The Flint Watershed is one of Georgia’s 14 major watersheds. Beginning in the heart of the Atlanta Metropolitan Area near Hapeville, the Flint River flows 349 miles in a wide eastward arc to its junction with the Chattahoochee River at Lake Seminole in southwest Georgia. At Lake Seminole, the Flint is joined by the Chattahoochee, becomes the Apalachicola River and flows 106 miles through Florida to the Gulf of Mexico. Read a Paddling Guide to the Flint River. Read How Jimmy Carter Saved the Flint River
See all of Georgia’s 14 Major Watersheds
The Flint Watershed System
The Flint watershed is part of the Apalachicola-Chattahoochee-Flint River system that drains an area of 20,038 square miles in Georgia, Alabama, and Florida. Of that total, 8,460 square miles lie along the Flint; 8,770 square miles along the Chattahoochee arm and 2,808 square miles along the Apalachicola River in Florida. Beginning near the Atlanta Hartsfield-Jackson International Airport, the upper reaches of the Flint flow through the Georgia Piedmont, a plateau characterized by rolling red hills. At the Fall Line, the river drops about 400 feet over a distance of 50 miles. (In the Yellow Jacket Shoals area, a section of the Fall Line between GA 36 and Po Biddy Road Bridge, the Flint has slopes of 50 feet per mile). Below the Fall Line, the Flint flows through the soft, sandy sediments and limestone that make up the Coastal Plain. For 200 miles the Flint is a wild and free-flowing river. It is one of only 42 U.S. rivers with 124 miles or more of unimpeded flow. The Crisp County Power Dam on Lake Blackshear, approximately 220 miles from the headwaters is the first dam on the Flint and one of only three dams on the river – the others being the Georgia Power Dam at Lake Chehaw and the U.S. Army Corps of Engineers Jim Woodruff Dam at Lake Seminole. At Lake Seminole, the Flint merges with the Chattahoochee, becomes the Apalachicola River at the Florida State line and flows 106 miles through Florida to the Gulf of Mexico.
How the Flint River Got Its Name
The Creek Indian name for the Flint River was Thronateeska, which meant flint-picking-up place. (The properties of flint made it ideal for chipping into arrowheads or spear points. It was highly valued and traded throughout the region.) The name derives from the Creek word ronoto, meaning flint, and hachi, meaning creek stream. Some old maps show the river as Hlonotiskahachi. Indian agent Benjamin Hawkins wrote that the Indian name for the Flint River was Lonatiskahatchee and that the word lonato meant flint; hachee was the Creek word for stream or creek.
A Flint Riverkeeper organization was chartered in June of 2008.
Experiences in the Flint Watershed
Listed below are locations and experiences where you can make contact with the Flint River or its tributaries.
Located on Pine Mountain, this 9,047-acre park is deeply rooted in the historical era of four-time President, Franklin D. Roosevelt. Seeking a place for treatment after he was stricken with polio in 1921, Roosevelt discovered the therapeutic waters of Warm Springs, a tributary of the Flint River and the creek for which the town of Warm Springs is named. He built the Little White House nearby. Several structures within the park, including the mountain-stone swimming pool, were built by Roosevelt’s Civilian Conservation Corps during the Depression. Above Kings Gap is Dowdell’s Knob, Roosevelt’s favorite picnic spot, which overlooks a magnificent view of the valley below. Hikers will enjoy the scenic trails in Georgia’s largest state park.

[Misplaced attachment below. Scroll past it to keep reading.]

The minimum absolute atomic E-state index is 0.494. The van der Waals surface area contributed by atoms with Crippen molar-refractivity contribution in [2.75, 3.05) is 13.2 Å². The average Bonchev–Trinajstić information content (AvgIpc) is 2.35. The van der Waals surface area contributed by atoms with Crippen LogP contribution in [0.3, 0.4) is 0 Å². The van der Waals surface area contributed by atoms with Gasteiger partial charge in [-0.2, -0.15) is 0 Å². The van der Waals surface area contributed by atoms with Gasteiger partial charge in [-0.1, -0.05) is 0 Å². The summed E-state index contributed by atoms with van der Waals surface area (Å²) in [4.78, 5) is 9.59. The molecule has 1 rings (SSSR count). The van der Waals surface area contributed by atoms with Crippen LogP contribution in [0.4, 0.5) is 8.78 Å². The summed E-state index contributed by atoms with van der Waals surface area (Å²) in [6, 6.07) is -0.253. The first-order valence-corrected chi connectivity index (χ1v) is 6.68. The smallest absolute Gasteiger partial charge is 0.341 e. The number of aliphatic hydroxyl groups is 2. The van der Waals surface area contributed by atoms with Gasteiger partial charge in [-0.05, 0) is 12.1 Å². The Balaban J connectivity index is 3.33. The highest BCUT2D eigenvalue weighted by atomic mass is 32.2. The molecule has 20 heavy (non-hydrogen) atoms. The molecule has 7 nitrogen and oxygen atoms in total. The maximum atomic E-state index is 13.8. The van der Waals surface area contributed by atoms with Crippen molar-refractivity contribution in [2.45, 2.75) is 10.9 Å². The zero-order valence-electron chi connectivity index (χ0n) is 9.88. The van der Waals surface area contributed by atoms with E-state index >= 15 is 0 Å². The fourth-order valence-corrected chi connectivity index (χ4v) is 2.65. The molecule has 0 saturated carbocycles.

The Flint Watershed Connection: Warm Springs flows into Rocky Ford Branch, which joins Cane Creek, which merges with the Flint River near Woodbury.
This park on the shore of Lake Blackshear, an impoundment of the Flint River, was established as a permanent memorial to U.S. veterans who served their country. Two museums are located in the park. The indoor museum includes exhibits that interpret military actions from the Revolutionary War through the Gulf War. The outdoor museum is comprised of aircraft, armored vehicles and guns from World War I through Vietnam. The park also features an 18-hole golf course and 7,000-acre Lake Blackshear.
The Flint Watershed Connection: Lake Blackshear is the Flint River impounded by the Crisp County Power Dam, the first dam on the Flint. That means that the river is free-flowing for some 200 miles, making it the longest undammed stretch of river in Georgia and one of only 42 free-flowing rivers with in the United States with greater than 125 miles unimpounded. Below Lake Blackshear, the Flint flows another 100 undammed miles through Albany and Bainbridge to merge with the Chattahoochee at Lake Seminole. Below Seminole, the Flint and Chattahoochee, renamed the Apalachicola at the Florida state line, flow 106 miles to the Gulf of Mexico at Apalachicola, Florida.
Franklin Delano Roosevelt first came to Warm Springs in 1924 hoping to find a cure for the infantile paralysis (polio) which had struck him in 1921. Swimming in the warm, buoyant spring waters brought him no miracle cure, but it did bring some improvement. He built a cottage there in 1932 while governor of New York. After he was inaugurated president in 1933, it was christened the Little White House. On April 12, 1945, during his 41st visit to the rural community of 500, he suffered a massive stroke while his portrait was being painted and died shortly thereafter. Today, the “Unfinished Portrait” is a focal point of the Little White House tour. The house furnishings have been carefully preserved very much as Roosevelt left them in 1945. The adjacent museum displays memorabilia collected in honor of the statesman and presents a brief film containing historic footage of Roosevelt and his contemporaries. Visitors can also see the guest house, servants quarters and Roosevelt’s hand-controlled 1938 Ford roadster convertible in which he toured the Flint River Watershed to places such as Flat Shoals, The Cove and Manchester.